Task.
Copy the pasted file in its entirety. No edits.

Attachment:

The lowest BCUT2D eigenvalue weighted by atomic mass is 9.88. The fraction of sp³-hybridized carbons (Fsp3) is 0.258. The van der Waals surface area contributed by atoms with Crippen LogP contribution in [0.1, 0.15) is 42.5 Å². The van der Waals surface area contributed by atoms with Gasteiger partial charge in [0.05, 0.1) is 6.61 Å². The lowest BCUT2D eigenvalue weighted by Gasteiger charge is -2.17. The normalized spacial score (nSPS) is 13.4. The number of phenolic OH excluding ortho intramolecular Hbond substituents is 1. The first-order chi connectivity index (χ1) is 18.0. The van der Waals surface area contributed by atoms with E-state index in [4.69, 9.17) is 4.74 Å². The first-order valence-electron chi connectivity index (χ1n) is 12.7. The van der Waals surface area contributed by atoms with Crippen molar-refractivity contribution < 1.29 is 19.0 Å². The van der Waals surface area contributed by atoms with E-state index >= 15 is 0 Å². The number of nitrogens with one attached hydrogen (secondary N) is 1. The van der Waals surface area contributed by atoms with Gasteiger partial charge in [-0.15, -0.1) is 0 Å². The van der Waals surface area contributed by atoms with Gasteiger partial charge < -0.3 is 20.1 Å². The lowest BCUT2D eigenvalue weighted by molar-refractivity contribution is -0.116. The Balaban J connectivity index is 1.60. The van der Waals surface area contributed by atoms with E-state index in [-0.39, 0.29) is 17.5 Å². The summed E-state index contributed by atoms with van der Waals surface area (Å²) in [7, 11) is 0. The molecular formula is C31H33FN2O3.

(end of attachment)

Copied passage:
The lowest BCUT2D eigenvalue weighted by atomic mass is 9.88. The fraction of sp³-hybridized carbons (Fsp3) is 0.258. The van der Waals surface area contributed by atoms with Crippen LogP contribution in [0.1, 0.15) is 42.5 Å². The van der Waals surface area contributed by atoms with Gasteiger partial charge in [0.05, 0.1) is 6.61 Å². The lowest BCUT2D eigenvalue weighted by Gasteiger charge is -2.17. The normalized spacial score (nSPS) is 13.4. The number of phenolic OH excluding ortho intramolecular Hbond substituents is 1. The first-order chi connectivity index (χ1) is 18.0. The van der Waals surface area contributed by atoms with E-state index in [4.69, 9.17) is 4.74 Å². The first-order valence-electron chi connectivity index (χ1n) is 12.7. The van der Waals surface area contributed by atoms with Crippen molar-refractivity contribution < 1.29 is 19.0 Å². The van der Waals surface area contributed by atoms with E-state index >= 15 is 0 Å². The number of nitrogens with one attached hydrogen (secondary N) is 1. The van der Waals surface area contributed by atoms with Gasteiger partial charge in [-0.15, -0.1) is 0 Å². The van der Waals surface area contributed by atoms with Gasteiger partial charge < -0.3 is 20.1 Å². The lowest BCUT2D eigenvalue weighted by molar-refractivity contribution is -0.116. The Balaban J connectivity index is 1.60. The van der Waals surface area contributed by atoms with E-state index in [-0.39, 0.29) is 17.5 Å². The summed E-state index contributed by atoms with van der Waals surface area (Å²) in [7, 11) is 0. The molecular formula is C31H33FN2O3.